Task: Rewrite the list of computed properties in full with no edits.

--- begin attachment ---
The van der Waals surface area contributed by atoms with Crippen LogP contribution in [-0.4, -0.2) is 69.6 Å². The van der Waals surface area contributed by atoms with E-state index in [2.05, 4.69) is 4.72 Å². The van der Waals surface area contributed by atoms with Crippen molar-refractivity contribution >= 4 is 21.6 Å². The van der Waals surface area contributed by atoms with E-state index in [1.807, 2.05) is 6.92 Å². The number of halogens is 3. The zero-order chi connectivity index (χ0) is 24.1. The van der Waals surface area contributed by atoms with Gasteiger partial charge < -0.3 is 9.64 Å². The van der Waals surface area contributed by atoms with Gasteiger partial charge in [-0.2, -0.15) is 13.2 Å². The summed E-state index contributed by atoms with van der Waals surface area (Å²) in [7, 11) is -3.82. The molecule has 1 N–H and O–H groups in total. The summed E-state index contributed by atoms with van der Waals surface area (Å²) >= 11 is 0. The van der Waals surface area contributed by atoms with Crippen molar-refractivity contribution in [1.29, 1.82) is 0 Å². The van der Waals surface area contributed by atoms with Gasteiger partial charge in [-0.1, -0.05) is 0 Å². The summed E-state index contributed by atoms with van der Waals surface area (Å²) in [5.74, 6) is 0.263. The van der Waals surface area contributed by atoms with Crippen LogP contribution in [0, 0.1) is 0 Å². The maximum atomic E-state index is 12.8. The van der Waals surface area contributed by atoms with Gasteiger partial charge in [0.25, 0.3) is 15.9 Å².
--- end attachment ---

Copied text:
The van der Waals surface area contributed by atoms with Crippen LogP contribution in [-0.4, -0.2) is 69.6 Å². The van der Waals surface area contributed by atoms with E-state index in [2.05, 4.69) is 4.72 Å². The van der Waals surface area contributed by atoms with Crippen molar-refractivity contribution >= 4 is 21.6 Å². The van der Waals surface area contributed by atoms with E-state index in [1.807, 2.05) is 6.92 Å². The number of halogens is 3. The zero-order chi connectivity index (χ0) is 24.1. The van der Waals surface area contributed by atoms with Gasteiger partial charge < -0.3 is 9.64 Å². The van der Waals surface area contributed by atoms with Gasteiger partial charge in [-0.2, -0.15) is 13.2 Å². The summed E-state index contributed by atoms with van der Waals surface area (Å²) in [7, 11) is -3.82. The molecule has 1 N–H and O–H groups in total. The summed E-state index contributed by atoms with van der Waals surface area (Å²) >= 11 is 0. The van der Waals surface area contributed by atoms with Crippen molar-refractivity contribution in [1.29, 1.82) is 0 Å². The van der Waals surface area contributed by atoms with Gasteiger partial charge in [-0.1, -0.05) is 0 Å². The summed E-state index contributed by atoms with van der Waals surface area (Å²) in [5.74, 6) is 0.263. The van der Waals surface area contributed by atoms with Crippen LogP contribution in [0, 0.1) is 0 Å². The maximum atomic E-state index is 12.8. The van der Waals surface area contributed by atoms with Gasteiger partial charge in [0.25, 0.3) is 15.9 Å².